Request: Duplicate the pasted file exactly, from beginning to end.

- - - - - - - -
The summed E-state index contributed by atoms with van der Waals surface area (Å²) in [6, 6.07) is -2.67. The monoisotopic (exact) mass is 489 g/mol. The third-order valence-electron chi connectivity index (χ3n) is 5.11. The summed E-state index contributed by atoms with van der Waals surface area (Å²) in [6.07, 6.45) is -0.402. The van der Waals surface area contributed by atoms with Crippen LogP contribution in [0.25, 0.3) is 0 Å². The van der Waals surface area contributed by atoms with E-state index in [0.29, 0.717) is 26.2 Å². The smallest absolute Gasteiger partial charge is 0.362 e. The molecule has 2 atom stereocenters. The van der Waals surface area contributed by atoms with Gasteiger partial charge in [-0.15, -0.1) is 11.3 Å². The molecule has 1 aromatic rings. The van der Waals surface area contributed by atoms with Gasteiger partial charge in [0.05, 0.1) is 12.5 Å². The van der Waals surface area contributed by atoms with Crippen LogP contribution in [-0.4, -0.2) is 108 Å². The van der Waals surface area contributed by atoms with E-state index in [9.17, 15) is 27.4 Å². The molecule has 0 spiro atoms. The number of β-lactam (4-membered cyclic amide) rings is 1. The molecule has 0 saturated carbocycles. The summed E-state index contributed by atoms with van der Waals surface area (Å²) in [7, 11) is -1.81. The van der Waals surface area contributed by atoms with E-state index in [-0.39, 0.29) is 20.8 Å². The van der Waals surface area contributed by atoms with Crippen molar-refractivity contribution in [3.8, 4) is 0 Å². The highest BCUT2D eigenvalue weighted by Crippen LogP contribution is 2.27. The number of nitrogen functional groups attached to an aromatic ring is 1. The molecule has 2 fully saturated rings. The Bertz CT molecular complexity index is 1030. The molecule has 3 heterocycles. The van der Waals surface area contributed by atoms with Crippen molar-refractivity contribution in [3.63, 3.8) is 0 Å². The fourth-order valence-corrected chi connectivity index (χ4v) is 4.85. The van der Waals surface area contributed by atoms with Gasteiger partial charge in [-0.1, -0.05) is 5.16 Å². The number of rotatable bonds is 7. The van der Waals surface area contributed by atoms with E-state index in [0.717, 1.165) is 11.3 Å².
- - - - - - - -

The summed E-state index contributed by atoms with van der Waals surface area (Å²) in [6, 6.07) is -2.67. The monoisotopic (exact) mass is 489 g/mol. The third-order valence-electron chi connectivity index (χ3n) is 5.11. The summed E-state index contributed by atoms with van der Waals surface area (Å²) in [6.07, 6.45) is -0.402. The van der Waals surface area contributed by atoms with Crippen LogP contribution in [0.25, 0.3) is 0 Å². The van der Waals surface area contributed by atoms with E-state index in [0.29, 0.717) is 26.2 Å². The smallest absolute Gasteiger partial charge is 0.362 e. The molecule has 2 atom stereocenters. The van der Waals surface area contributed by atoms with Gasteiger partial charge in [-0.15, -0.1) is 11.3 Å². The molecule has 1 aromatic rings. The van der Waals surface area contributed by atoms with Gasteiger partial charge in [0.05, 0.1) is 12.5 Å². The van der Waals surface area contributed by atoms with Crippen LogP contribution in [-0.4, -0.2) is 108 Å². The van der Waals surface area contributed by atoms with E-state index in [9.17, 15) is 27.4 Å². The molecule has 0 spiro atoms. The number of β-lactam (4-membered cyclic amide) rings is 1. The molecule has 0 saturated carbocycles. The summed E-state index contributed by atoms with van der Waals surface area (Å²) in [7, 11) is -1.81. The van der Waals surface area contributed by atoms with E-state index in [-0.39, 0.29) is 20.8 Å². The van der Waals surface area contributed by atoms with Crippen molar-refractivity contribution in [3.8, 4) is 0 Å². The highest BCUT2D eigenvalue weighted by Crippen LogP contribution is 2.27. The number of nitrogen functional groups attached to an aromatic ring is 1. The molecule has 2 fully saturated rings. The Bertz CT molecular complexity index is 1030. The molecule has 3 heterocycles. The van der Waals surface area contributed by atoms with Crippen molar-refractivity contribution in [3.63, 3.8) is 0 Å². The fourth-order valence-corrected chi connectivity index (χ4v) is 4.85. The van der Waals surface area contributed by atoms with Gasteiger partial charge in [-0.1, -0.05) is 5.16 Å². The number of rotatable bonds is 7. The van der Waals surface area contributed by atoms with E-state index in [0.717, 1.165) is 11.3 Å².